Why do firms like SJP have to publish an Assessment of their value? SJP is an authorised fund manager or “AFM”. This is the FCA two years ago
The FCA Assessment of Value rules which entered into force in September 2019 require UK Authorised Fund Managers to:
- assess the value offered of each fund,
- take corrective action if it does not offer good value, and
- explain the assessment annually in a public report.
The SJP Annual Value Assessment (AVA) is much delayed , it’s title is still showing March 2020.
Surprisingly, there is very little ownership of the document. Apart from a brief welcome from Emma Griffin , a non executive director, no one speaks for SJP, the videos are recorded with professional voice overs, we have no sense of who is taking decisions , who advises on those decisions and how SJP benchmark themselves. In short, the document is marking its own homework,
The document kicks off with a video. The video makes it clear that SJP’s value proposition is based on being more than being an authorized fund manager. The video ends with a strong message on responsible investment, Integrating ESG into SJP’s funds is something that Robert Gardner considers his major impact on SJP so far.
Assessment methodology – is this really independent governane?
In the first half of the AVA , these messages are repeated. There are seven assessment areas for SJP to mark itself
Using these seven assessment areas, we conclude our fund range offers
Our fund charges are appropriate in the context of the overall service we
provide, and we successfully pass on economies of scale where we can.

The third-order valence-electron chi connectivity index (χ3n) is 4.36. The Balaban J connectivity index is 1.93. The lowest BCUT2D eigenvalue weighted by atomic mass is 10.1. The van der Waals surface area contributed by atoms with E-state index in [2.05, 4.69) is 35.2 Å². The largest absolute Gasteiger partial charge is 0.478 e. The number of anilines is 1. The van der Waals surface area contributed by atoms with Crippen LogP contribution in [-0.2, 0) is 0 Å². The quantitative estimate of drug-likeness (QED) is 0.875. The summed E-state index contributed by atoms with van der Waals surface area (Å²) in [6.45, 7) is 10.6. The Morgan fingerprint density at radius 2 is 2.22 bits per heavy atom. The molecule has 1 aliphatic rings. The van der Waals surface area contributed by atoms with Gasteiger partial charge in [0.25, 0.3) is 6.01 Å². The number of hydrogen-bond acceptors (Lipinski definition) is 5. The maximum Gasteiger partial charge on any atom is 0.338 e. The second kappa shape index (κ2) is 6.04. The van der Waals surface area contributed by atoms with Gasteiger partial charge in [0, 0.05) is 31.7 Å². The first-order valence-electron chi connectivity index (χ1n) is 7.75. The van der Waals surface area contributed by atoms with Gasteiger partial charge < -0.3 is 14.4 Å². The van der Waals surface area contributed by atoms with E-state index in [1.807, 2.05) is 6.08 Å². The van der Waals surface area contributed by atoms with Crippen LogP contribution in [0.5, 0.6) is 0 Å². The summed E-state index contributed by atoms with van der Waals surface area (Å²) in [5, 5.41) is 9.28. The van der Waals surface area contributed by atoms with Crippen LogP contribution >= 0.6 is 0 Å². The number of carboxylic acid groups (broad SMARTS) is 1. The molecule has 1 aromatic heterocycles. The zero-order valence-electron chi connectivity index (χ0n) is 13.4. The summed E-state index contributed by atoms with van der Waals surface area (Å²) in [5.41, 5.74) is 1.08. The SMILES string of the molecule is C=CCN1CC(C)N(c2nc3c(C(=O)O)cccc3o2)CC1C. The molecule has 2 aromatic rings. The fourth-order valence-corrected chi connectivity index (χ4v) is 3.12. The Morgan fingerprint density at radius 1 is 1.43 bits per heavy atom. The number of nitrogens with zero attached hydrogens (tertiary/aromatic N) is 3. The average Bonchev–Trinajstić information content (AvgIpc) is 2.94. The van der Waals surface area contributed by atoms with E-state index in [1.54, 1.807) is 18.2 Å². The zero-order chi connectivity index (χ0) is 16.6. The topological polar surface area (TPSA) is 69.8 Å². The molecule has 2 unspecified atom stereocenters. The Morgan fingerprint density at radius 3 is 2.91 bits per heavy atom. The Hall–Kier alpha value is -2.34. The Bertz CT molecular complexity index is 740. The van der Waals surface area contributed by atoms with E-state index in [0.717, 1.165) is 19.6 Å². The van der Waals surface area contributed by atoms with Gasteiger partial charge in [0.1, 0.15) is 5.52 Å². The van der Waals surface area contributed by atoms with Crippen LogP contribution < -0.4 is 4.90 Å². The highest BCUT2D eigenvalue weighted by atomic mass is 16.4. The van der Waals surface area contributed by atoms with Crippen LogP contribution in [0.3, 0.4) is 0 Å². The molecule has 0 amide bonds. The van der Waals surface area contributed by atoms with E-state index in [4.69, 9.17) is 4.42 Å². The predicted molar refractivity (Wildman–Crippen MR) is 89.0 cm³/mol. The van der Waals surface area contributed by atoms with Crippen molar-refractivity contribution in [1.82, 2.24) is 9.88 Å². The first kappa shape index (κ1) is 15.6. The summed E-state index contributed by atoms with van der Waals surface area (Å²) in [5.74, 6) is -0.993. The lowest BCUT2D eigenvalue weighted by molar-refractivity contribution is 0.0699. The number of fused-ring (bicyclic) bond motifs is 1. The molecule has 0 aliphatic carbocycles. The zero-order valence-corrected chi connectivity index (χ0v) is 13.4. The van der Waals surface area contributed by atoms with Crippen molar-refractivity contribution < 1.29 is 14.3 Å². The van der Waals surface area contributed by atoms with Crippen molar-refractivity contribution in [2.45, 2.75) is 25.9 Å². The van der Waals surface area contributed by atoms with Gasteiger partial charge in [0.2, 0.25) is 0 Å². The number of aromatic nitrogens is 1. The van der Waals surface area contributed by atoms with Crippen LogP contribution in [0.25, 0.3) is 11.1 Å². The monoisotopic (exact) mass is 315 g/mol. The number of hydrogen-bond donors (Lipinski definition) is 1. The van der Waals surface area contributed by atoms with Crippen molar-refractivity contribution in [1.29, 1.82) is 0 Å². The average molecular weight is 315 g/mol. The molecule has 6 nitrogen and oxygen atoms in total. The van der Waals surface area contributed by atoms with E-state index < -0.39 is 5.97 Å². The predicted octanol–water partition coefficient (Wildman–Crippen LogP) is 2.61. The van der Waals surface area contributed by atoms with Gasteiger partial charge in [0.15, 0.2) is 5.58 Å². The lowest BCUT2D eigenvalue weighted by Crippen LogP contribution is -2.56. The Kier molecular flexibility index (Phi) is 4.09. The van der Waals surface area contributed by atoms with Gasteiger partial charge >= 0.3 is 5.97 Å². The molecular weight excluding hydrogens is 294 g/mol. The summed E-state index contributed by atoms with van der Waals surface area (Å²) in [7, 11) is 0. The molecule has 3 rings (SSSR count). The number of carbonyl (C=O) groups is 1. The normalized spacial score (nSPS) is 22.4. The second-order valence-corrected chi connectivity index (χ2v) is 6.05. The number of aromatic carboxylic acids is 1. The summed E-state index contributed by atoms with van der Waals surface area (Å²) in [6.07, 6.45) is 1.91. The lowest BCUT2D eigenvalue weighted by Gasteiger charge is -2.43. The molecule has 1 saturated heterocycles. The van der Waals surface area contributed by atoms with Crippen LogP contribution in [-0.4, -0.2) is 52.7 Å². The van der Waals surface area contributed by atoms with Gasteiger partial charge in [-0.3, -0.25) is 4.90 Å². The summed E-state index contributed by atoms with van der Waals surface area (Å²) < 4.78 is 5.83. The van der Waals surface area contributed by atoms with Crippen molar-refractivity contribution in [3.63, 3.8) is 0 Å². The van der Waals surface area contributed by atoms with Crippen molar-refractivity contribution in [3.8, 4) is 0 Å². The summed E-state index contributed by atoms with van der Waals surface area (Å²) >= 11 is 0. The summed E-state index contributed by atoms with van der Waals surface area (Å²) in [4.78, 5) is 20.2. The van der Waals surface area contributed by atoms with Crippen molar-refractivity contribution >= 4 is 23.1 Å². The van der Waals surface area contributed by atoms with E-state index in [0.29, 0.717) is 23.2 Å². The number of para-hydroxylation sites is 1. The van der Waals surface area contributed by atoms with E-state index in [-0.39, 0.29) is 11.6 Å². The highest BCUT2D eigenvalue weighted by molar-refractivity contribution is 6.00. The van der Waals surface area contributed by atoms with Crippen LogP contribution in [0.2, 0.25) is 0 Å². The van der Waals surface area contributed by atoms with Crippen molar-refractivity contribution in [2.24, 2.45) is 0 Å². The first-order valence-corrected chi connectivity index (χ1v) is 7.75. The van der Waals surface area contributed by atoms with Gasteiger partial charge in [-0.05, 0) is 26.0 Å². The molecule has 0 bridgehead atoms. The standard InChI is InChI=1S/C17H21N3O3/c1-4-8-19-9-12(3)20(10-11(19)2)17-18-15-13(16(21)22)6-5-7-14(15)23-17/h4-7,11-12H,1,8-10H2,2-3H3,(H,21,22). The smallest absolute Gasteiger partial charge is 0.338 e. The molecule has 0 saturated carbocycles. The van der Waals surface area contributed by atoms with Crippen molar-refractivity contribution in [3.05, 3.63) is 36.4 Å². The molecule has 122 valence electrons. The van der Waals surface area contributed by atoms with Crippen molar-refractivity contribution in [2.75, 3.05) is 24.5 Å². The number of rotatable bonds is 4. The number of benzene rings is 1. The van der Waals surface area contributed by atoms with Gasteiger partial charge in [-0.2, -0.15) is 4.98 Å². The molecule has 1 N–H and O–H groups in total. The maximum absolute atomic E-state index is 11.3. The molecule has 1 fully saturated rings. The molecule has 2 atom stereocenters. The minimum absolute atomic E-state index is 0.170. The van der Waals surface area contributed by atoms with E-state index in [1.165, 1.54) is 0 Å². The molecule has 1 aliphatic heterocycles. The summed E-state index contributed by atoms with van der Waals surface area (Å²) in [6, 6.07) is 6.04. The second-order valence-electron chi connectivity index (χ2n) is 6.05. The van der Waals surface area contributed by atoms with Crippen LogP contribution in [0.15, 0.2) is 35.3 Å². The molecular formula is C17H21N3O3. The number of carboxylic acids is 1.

Our assessment also revealed areas where we can do better and do more. We share details of actions we intend to take, and we explore how to improve our services and provide you with clear and fair communications about your
investment with St. James’s Place.
In part two of the assessment , each fund offered on SJP’s platform is reviews by SJP and every single fund gets a green RAG score on every fund. Actually there is no admission from SJP of any weakness in any aspect of its service.
Every orange and red score in the report is reserved for the assessment of external suppliers.
I find it hard to accept a value assessment that can only find failure outside the organisation and I challenge SJP to look again at its own proposition. It is hard to consider the AVA independent of SJP and entirely aligned with consumer interests
“Money” – does this report really tell clients what they are paying?
The disclosure of costs and charges in the document falls some way short of what I’d consider best practice. SJP has commissioned Grant Thornton to compare SJP’s costs to clients against other similar organisations. This is what is published
I find this very difficult to understand. The 2.4% pa figure quoted by SJP is not for the total cost of ownership of the funds, (it excludes transaction costs). Are others measured the same way and who are these others? This is potentially misleading and were it being judged as a financial promotion, I would consider it fell some way short. If you are investing similar amounts into a workplace pension , you would not expect to pay more than 0.5% for the value of your money.